Amazon Jungle Travel: 45 Things to Pack for the Rainforest
Packing in general is tricky, double that when you are packing for an adventure in the South American rainforest that will have you doing everything from piranha fishing the rivers to camping in hammocks deep in the Amazon jungle, and exploring epic South American waterfalls to a Jaguar safari. Not to mention the constant battle with humidity, strong sunshine and pesky critters!
I spent 10 memorable days in the country of Guyana’s jungle and here’s the packing list based on my trip.
Amazon Jungle Travel: What Clothing to Wear & Things to Pack for the Rainforest
What to Wear: Jungle Clothing & Accessories
A pair of comfortable, hiking boots with ankle support and have good tread are a necessity. The trails can be muddy and uneven causing you to slip easily (a couple people in our group slipped while on a jungle mountain climb!), so make sure they are a good quality boot. Also, get something with breathable material, so your feet won’t get too hot.
My hiking boots were the Bearpaw brand, but are unfortunately discontinued. These Columbia Newton Ridge boots are very similar and highly rated.
For milder hikes, exploring the villages or to hang out in in the evenings bring a low ankle hiking shoe. The KEEN Terradora hiking shoe offers both style and comfort.
After a long day hiking the first thing you’ll want to do is give your feet some room to breath, but you also want to be protected from the mosquitoes, so bring a pair of waterproof sandals that you can easily wear with a pair of socks (I know that sounds very fashionable, but you will thank me later!). These are also great in the outdoor showers where you may feel uncomfortable in bare feet.
A full brim hat will help keep the sun off of you and keep you cooler. Make sure that you get one with a tie around your neck so it doesn’t fly off when you’re riding in the boats. I brought the Bodvera Outdoor Hat and it worked out great especially because of the crisscrossed fabric around the middle of it so that I could hook a carabiner through it and hang it from my backpack when not in use.
Though you probably won’t want to swim in the rivers (piranhas! Need I say more?), there may be a pool at one of the lodges and it’ll be a big relief from the humidity to be able to jump in!
Bring quick dry full-length pants with lots of pockets and in neutral colors (bright or flowered fabrics can attract bugs). It’s practical if one pair can be either rolled up to make capris or unzipped to turn into shorts, though most of the time you will want to be wearing pants that cover your legs to protect you from insects. A pair of long comfy leggings are also great for hanging out around the lodge.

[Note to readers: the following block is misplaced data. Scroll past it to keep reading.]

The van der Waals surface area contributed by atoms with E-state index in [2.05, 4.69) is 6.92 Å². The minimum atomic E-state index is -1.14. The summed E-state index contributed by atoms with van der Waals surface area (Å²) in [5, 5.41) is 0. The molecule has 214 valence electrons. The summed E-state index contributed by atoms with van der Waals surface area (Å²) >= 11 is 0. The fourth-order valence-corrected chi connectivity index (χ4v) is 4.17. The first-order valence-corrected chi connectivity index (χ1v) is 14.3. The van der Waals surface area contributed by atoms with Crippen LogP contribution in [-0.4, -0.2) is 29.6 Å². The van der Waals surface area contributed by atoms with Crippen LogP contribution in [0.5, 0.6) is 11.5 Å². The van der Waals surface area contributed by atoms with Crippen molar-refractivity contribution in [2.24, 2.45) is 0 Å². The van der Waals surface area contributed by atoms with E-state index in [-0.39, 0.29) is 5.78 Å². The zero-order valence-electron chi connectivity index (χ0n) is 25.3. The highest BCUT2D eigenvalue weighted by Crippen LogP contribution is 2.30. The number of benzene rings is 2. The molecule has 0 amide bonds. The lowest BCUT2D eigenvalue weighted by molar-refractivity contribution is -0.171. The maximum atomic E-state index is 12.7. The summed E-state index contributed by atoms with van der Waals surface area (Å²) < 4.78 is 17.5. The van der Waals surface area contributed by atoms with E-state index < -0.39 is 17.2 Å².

The best shirts for the rainforest are long-sleeved button-ups with a collar that can be flipped up to keep the sun off your neck. Though breathable quick dry ones are said to be the best (like this one from Colombia), I wore simple lightweight button-ups from a discount store like Marshall’s and it was fine. Also bring a couple of comfy long-sleeved shirts to change into when your hanging around the lodge or sleeping in the jungle.
You will be in some areas with less bugs and you’ll want to remove your long sleeved shirt to relieve you from the rainforest heat. Slip a tank (or tee) underneath your outfit and you’re all set. Tanks are also perfect for sleeping in since most lodges will not have air conditioning, but will proved mosquito nets. I bring a variety of simple ribbed Zenana tanks on EVERY trip!
A couple t-shirts are nice to have for the lodges or for under your long sleeved shirts. I brought the cute Not All Who Wander Are Lost t-shirt pictured below.
You’ll want to make sure that ALL your shirts are long enough to tuck securely into your bottoms to prevent bugs from finding their way up your back. One night while we were camping my shirt was accidentally untucked for an hour and I woke up with little bites on my butt. No fun!
Bring comfortable and quick drying underwear and sports bras to wear underneath your clothing. You don’t need to bring a pair for everyday since these are easy to wash by hand in the sinks at the lodges.
You should have comfortable hiking style socks that are mid to long length (no ankle/bootie socks!) They need to be long enough to be able to tuck your pants into them when hiking through the rainforest so no critters can crawl up your legs. I brought five pairs of SEOULSTORY7 hiking socks.
A sarong or large scarf has many uses, so it’s always wise to travel with one. In the Amazon jungle it can be used as a makeshift towel, to cover your shoulders at the lodge (when your tired of wearing long sleeves!) or to wrap around your bathing suit if you are going for a swim.